Cost of living: Grocery bills keep going up as food prices grow by 8.3 percent, Statistics NZ says

New Zealand's statistics agency's food price index rose again in August as cost pressures continue mounting amid global economic woes. 

Statistics NZ's index shows a food price increase of 8.3 percent in the year to August - the most in 13 years.

The index was also 1.1 percent higher (0.9 pct after seasonal adjustment) last month than in July.

Fruit and vegetable prices, up 15 percent year on year, represented a large chunk of the inflated food costs.

Stats NZ consumer prices manager Katrina Dewbery said eggs, yoghurt and cheddar cheese were the largest drivers of grocery food price increases. Grocery food, overall, soared 8.7 percent in the year to August.

Prices for meat, poulty and fish also rose by 7.6 percent in the same time period.

In other categories, there was also signifcant yearly increases in restaurant meals (up 6.5 percent) and non-alcoholic beverages (4.1 pct).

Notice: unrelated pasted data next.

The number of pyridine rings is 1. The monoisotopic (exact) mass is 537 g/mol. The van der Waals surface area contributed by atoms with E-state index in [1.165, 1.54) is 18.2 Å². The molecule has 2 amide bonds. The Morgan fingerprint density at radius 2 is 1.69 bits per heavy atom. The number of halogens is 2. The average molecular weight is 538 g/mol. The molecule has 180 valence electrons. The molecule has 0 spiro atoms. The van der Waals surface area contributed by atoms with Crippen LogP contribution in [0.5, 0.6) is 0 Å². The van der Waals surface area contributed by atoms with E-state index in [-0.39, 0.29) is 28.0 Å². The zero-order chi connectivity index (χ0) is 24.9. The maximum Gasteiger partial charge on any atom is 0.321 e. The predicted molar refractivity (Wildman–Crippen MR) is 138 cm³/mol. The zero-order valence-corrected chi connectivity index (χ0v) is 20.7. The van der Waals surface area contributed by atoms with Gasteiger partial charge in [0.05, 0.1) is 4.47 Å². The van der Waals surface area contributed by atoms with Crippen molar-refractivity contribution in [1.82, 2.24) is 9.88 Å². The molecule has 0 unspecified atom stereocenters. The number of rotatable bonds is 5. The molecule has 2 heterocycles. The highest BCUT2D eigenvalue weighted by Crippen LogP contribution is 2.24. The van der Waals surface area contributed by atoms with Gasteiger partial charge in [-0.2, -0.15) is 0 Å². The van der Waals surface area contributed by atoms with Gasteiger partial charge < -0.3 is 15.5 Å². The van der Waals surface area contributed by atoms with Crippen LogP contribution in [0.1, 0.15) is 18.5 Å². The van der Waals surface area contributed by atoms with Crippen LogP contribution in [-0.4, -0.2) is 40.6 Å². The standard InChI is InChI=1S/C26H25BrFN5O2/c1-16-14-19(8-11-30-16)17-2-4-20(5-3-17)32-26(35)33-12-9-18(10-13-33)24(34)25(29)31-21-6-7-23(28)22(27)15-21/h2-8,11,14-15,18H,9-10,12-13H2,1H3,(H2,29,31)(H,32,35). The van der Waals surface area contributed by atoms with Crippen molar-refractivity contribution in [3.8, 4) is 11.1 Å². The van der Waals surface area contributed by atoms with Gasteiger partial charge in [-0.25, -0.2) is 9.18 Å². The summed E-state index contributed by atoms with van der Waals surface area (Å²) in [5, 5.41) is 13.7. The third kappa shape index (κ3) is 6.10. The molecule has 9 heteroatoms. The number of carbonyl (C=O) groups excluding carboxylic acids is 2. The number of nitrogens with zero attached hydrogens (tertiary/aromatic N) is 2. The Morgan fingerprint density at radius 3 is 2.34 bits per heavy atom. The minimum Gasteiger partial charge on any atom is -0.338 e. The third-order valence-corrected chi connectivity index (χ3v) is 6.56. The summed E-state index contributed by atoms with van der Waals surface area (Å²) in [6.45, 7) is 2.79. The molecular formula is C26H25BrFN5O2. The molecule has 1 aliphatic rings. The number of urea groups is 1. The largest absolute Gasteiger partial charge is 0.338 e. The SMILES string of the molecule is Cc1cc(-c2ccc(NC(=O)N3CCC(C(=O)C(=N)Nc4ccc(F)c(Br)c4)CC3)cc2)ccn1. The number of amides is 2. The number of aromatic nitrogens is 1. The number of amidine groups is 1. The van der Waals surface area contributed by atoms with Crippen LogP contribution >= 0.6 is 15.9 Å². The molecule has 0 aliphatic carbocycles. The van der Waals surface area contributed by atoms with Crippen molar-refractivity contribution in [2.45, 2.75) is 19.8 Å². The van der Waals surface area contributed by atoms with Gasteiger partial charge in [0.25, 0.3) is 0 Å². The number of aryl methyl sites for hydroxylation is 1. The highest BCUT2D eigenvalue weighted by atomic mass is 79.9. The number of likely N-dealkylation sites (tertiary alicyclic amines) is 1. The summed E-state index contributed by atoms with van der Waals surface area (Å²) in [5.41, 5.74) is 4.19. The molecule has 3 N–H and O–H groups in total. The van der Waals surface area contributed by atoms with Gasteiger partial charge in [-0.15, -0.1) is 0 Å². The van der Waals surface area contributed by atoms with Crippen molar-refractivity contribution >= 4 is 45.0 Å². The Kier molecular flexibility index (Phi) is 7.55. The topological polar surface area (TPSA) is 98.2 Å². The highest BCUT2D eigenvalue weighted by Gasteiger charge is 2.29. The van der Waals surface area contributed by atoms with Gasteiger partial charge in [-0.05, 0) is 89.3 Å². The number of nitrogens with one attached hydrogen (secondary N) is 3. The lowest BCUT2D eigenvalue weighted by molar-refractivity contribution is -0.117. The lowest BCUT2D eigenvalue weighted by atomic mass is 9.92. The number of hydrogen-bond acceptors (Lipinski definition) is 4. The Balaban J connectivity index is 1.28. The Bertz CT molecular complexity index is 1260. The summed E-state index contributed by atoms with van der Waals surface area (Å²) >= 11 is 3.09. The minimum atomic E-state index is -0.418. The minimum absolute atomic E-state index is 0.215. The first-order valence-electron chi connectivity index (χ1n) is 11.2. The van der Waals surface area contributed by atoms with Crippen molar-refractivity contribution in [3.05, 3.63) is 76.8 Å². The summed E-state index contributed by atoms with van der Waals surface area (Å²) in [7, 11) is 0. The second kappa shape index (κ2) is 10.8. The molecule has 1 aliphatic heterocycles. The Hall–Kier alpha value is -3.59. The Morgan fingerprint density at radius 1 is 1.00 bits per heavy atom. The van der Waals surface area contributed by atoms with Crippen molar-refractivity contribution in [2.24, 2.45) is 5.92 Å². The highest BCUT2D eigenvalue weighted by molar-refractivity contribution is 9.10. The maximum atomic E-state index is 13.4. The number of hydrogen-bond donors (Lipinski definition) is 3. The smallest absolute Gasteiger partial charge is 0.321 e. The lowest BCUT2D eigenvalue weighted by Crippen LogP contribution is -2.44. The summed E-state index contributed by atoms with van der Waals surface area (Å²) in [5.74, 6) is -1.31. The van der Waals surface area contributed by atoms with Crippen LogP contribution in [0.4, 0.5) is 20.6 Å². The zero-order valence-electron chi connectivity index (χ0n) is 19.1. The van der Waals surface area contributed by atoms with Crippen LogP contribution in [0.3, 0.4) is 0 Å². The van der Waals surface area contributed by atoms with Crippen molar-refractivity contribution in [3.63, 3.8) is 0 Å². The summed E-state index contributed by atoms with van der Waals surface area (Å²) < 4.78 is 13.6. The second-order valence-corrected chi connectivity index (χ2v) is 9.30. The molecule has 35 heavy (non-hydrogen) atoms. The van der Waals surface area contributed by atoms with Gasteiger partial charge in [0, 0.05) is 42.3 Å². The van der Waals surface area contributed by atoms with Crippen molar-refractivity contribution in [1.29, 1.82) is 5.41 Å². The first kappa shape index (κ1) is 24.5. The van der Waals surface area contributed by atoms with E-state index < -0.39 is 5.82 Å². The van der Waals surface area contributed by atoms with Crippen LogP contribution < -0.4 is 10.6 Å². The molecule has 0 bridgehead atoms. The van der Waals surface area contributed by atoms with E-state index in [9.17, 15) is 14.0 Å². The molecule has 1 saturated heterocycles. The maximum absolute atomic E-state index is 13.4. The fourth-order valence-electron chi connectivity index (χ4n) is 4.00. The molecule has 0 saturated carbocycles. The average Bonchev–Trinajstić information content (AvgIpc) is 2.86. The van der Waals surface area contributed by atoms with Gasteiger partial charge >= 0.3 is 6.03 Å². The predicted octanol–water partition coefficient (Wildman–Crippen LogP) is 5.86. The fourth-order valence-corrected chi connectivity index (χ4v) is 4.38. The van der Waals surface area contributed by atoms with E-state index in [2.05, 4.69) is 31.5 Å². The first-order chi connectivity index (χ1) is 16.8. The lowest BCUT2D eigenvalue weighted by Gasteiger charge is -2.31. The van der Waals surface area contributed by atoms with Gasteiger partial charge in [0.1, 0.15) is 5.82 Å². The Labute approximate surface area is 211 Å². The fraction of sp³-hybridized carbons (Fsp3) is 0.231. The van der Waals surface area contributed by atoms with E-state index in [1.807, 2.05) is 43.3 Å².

The data also showed a 2.3 percent seasonally adjusted month-on-month increase for fruit and vege prices.

"Vegetables had the largest impact on this monthly rise, influenced by higher prices for tomatoes, capsicums and cabbage," Dewbery said.

Food prices have been pushing up throughout this year, partly driven by the impact of Russia's invasion of Ukraine. 

Analysis earlier this year showed New Zealanders had on average spent an extra $4000-$5000 in the previous 12 months on basics including food, rent and fuel.

Infometrics principal economist Brad Olsen said on Monday he expected supermarket costs to remain inflated.

Rising costs in New Zealand and abroad were putting pressure on suppliers, which was being passed on to consumers, he said.

"Sustained higher input costs are driving suppliers to pass on these higher costs," Olsen said in a statement. "The continued rise in both the number and scale of cost increases from suppliers to supermarkets underscores the continued mounting pressure on retail grocery price.

"The momentum in supplier cost pressures within New Zealand suggests that supermarket costs and broader inflation measures will remain elevated for now."